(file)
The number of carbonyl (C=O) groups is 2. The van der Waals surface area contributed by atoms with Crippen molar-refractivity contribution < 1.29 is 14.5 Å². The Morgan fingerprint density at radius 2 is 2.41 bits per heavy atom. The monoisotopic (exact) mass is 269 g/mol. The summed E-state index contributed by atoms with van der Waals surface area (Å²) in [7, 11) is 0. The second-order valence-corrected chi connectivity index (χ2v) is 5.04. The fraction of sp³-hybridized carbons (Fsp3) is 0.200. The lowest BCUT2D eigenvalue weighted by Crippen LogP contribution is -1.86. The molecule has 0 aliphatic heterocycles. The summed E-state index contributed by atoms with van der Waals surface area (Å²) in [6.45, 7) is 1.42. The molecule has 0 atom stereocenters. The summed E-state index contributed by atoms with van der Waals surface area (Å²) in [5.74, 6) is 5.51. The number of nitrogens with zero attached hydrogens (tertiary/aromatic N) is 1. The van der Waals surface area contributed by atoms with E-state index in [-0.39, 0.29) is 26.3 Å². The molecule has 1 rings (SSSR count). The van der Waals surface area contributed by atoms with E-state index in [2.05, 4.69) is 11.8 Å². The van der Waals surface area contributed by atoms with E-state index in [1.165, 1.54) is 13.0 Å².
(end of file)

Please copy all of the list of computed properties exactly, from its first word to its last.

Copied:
The number of carbonyl (C=O) groups is 2. The van der Waals surface area contributed by atoms with Crippen molar-refractivity contribution < 1.29 is 14.5 Å². The Morgan fingerprint density at radius 2 is 2.41 bits per heavy atom. The monoisotopic (exact) mass is 269 g/mol. The summed E-state index contributed by atoms with van der Waals surface area (Å²) in [7, 11) is 0. The second-order valence-corrected chi connectivity index (χ2v) is 5.04. The fraction of sp³-hybridized carbons (Fsp3) is 0.200. The lowest BCUT2D eigenvalue weighted by Crippen LogP contribution is -1.86. The molecule has 0 aliphatic heterocycles. The summed E-state index contributed by atoms with van der Waals surface area (Å²) in [6.45, 7) is 1.42. The molecule has 0 atom stereocenters. The summed E-state index contributed by atoms with van der Waals surface area (Å²) in [5.74, 6) is 5.51. The number of nitrogens with zero attached hydrogens (tertiary/aromatic N) is 1. The van der Waals surface area contributed by atoms with E-state index in [-0.39, 0.29) is 26.3 Å². The molecule has 1 rings (SSSR count). The van der Waals surface area contributed by atoms with E-state index in [2.05, 4.69) is 11.8 Å². The van der Waals surface area contributed by atoms with E-state index in [1.165, 1.54) is 13.0 Å².